By Padraig Ivory, FightBeat Boxing Correspondent
When the hand was dealt for the young Sergio Martinez it was immediately evident that no picture cards had come to the table.
From the outset, a tough and challenging life lay ahead for the Argentinean native. Now 37 years removed from those humble beginnings, that same boy has not only established himself as a picture card of the boxing deck, but rather emphatically as the undisputed poster boy of the middleweight division.
Imagine a scene 30 years ago in the city of Quilmes, Buenos Aires in which a successful, cigar wielding businessman, smartly clad in an expensive fitted suit is chauffeured through the working class city streets.
Passing through a back laneway, safe in the comfort of his leather upholstered world, the small figure of a 7 year old Sergio Martinez momentarily reflects across the irises of his daydreaming gaze. Through the tinted glass the struggling city outside appears back and white, the colourless surroundings concealing the raw talent while simultaneously harvesting a determination deep within the undiscovered superstar.
Today the acclaimed ‘Maravilla’ is the gospel of those very streets that threatened to ignore him. The balance of the hard work expended and the fame that followed has combined to distance Sergio from the province of Buenos Aires. Presently a resident of Oxnard California, the middleweight king also spends time in Spain and regularly vacates to his homeland in South America, where his iconic stature is infinitely embedded.
The dramatic gulf between his new life in Oxnard and his former existence in Buenos Aires cannot be equated by any number of painful rounds within the organised confines of the boxing ring. Life is more delicate than that.
Now, when a luxurious vehicle ferries the WBC champion through Quilmes, the experienced eyes of the boxing sensation can recognise the strife of young boys and girls who occupy the streets.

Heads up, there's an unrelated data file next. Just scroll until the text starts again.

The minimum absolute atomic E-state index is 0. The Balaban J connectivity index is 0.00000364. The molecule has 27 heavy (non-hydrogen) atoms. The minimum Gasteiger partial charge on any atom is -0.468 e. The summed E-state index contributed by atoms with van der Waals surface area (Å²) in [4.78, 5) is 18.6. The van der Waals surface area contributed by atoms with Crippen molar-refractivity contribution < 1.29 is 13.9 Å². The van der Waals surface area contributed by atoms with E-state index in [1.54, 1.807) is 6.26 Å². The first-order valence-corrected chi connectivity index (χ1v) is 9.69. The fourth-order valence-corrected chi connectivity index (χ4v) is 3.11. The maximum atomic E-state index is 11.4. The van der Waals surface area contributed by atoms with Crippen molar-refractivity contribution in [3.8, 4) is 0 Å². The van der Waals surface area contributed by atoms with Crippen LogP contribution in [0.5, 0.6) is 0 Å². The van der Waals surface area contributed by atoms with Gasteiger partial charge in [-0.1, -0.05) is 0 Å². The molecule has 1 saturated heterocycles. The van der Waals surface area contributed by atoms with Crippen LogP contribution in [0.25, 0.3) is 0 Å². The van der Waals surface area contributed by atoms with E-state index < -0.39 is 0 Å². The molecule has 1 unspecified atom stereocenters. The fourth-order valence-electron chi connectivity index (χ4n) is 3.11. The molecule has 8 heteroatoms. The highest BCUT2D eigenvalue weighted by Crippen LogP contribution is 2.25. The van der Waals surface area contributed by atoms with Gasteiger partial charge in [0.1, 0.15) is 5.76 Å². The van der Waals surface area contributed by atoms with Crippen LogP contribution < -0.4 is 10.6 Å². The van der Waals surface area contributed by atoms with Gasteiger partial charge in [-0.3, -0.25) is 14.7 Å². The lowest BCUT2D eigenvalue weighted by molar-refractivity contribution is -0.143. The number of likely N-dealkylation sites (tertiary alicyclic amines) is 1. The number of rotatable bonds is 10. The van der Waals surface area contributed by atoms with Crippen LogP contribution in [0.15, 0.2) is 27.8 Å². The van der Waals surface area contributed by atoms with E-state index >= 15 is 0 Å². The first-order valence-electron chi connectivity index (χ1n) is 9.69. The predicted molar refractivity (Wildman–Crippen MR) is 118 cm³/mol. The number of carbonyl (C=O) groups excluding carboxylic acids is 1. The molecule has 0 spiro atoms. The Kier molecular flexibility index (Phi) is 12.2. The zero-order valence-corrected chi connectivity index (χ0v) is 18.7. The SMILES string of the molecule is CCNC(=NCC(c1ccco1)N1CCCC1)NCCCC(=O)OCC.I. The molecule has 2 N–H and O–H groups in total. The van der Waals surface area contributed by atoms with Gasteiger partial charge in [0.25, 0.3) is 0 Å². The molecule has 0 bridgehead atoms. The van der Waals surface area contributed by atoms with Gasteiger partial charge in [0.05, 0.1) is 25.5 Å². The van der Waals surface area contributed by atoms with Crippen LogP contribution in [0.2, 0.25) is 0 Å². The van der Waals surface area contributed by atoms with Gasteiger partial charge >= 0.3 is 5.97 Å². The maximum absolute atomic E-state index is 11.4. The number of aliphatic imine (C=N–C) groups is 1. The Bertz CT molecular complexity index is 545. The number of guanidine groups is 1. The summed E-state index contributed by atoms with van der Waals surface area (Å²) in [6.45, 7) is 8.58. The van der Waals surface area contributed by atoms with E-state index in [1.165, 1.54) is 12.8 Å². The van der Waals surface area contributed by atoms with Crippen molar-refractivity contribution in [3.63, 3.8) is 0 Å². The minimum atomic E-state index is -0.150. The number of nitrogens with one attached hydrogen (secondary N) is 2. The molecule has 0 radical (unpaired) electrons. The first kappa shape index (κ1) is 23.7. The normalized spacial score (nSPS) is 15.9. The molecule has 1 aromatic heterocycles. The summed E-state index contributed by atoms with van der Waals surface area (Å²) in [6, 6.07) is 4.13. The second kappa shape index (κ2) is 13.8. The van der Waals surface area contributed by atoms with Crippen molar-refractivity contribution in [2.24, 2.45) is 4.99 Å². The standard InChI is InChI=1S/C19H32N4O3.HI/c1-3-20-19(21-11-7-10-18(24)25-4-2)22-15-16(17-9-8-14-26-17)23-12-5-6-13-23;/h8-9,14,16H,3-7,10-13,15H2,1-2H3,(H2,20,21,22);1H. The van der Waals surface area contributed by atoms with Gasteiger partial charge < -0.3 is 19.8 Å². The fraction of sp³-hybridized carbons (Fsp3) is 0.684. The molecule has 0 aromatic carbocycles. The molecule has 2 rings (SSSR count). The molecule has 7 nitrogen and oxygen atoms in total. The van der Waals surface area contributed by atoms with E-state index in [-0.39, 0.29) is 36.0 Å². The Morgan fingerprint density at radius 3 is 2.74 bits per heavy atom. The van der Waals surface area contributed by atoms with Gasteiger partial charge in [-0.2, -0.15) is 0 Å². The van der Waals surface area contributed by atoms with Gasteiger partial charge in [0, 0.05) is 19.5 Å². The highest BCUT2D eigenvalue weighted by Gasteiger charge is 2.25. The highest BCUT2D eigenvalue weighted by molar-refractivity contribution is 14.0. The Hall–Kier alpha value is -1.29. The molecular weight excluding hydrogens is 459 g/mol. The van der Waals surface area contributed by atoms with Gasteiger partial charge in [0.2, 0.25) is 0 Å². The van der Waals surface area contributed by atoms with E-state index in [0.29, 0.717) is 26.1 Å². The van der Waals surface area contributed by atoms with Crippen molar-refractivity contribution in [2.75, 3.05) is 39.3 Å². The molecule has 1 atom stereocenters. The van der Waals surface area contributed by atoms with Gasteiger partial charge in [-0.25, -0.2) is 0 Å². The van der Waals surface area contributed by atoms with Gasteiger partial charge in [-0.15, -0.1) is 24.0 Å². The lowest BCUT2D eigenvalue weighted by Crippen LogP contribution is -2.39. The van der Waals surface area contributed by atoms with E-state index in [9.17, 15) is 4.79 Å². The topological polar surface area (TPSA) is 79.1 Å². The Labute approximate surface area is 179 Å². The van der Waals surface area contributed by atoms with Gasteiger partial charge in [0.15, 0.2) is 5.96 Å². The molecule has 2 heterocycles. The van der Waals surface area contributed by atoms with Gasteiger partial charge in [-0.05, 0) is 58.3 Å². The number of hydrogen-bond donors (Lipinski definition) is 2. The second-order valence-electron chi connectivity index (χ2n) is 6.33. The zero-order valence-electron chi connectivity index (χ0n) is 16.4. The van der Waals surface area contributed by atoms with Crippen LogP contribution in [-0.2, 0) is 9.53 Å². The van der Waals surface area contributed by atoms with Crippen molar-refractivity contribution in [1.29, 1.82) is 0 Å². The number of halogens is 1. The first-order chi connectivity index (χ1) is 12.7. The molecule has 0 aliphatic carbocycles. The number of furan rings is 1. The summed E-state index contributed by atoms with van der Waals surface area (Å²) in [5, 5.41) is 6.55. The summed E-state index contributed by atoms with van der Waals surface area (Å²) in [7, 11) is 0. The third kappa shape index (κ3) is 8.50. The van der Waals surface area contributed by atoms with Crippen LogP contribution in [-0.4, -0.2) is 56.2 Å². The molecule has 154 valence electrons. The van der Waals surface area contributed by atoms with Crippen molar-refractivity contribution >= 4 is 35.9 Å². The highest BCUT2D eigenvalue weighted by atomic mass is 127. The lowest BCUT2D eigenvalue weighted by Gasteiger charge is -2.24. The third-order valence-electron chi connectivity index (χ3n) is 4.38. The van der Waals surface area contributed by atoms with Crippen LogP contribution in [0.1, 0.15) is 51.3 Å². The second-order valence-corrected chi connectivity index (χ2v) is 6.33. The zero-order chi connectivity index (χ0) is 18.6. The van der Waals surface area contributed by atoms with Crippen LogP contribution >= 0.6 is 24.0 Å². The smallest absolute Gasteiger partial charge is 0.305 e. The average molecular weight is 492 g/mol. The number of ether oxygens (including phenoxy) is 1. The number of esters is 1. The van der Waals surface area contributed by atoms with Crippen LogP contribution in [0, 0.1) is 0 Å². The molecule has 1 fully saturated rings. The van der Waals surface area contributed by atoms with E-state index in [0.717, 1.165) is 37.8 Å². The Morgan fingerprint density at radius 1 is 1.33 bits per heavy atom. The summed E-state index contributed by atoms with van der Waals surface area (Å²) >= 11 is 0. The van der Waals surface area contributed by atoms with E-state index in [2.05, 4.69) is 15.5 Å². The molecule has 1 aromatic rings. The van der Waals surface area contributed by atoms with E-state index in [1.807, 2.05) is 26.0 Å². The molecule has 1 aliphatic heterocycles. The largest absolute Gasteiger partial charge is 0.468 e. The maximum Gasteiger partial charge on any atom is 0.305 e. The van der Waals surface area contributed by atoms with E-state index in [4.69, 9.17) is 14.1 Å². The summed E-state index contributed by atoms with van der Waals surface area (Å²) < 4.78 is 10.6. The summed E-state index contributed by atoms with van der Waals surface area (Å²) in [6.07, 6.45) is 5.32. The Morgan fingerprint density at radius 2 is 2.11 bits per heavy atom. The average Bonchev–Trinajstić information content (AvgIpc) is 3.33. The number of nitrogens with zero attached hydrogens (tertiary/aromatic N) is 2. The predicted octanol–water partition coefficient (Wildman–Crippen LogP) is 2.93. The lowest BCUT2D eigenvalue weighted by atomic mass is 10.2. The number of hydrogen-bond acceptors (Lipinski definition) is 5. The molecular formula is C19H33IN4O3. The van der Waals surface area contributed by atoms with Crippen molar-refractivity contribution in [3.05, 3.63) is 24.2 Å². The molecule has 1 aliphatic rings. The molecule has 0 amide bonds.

The memories of his own juvenile years may seem distant but are certainly not abolished from his mind. By contrast his latest victim Julio Chavez Jr. could never fully empathise with the everyday people as his affluent upbringing prevents him that right. Martinez however has served time on both sides of the dollar bridge.
His modest background offers romance to boxing promoters and broadcasters but to the fighter, it provides a sacred inner strength. The dynamic life story offers the audience an intimate insight into the individual and allows us to justify the 36 minutes of brutal fighting so that when the final bell sounds, we can incorporate this latest life chapter ourselves.
The build up to the Chavez Jr. duel afforded the fan a new insight into the mind of the Argentinean legend. The detestation the usually respectful Martinez held for his foe was tangible.
The acclaim of WBC champion status represented more to Sergio than being decorated with an ornamental belt around the waist. To the Argentinean, that green strap was a symbol of overcoming immense turmoil to celebrate reaching the pinnacle of a life’s effort. For a man of such meaning, to observe Chavez Jr. receiving a handout version of success was unacceptable.
In that historic 12th round Martinez was just arriving at the 360th degree of his cycle of life when Chavez Jr. landed a blow that rewound the clock 30 years. It was akin to the 7 year old Martinez falling to that Las Vegas canvas. Indeed maybe it was the stamina and conditioning of those cyclist legs that allowed Sergio to physically stand up, however it was undoubtedly the heart of the 7 year old boy from the back streets of Quilmes that gave the initial signal to rise to the feet.
Somehow he climbed from the mat, steadied himself on the ropes, bent down to his toes and breathed in a 30 year breath, now ready to finish this journey.
Indeed, boxing nearly forgot Martinez. It wasn’t until the age of 20 that he was retrofitted with a pair of boxing gloves and a gum shield and commenced his rise through the ranks. His paucity of amateur schooling led the upstart to find his own unique equation that fitted the formula of the science of boxing. To date it has proven too complex for most challengers.
It is imperative now that boxing doesn’t nearly forget ‘Maravilla’ again. Boxing fans and pundits will question the stock of Martinez, unable to realise the greatness before them.
The insatiable greed of the boxing public always wants more, always asks a new question while never fully accepting the latest answer. Maybe boxing enthusiasts will never be happy, they might always refuse a final answer.
Have no doubt Sergio Martinez is among the very best. Now is the time to embrace his success rather than to observe from the back seat of a car, ignorant of what is unfolding before us.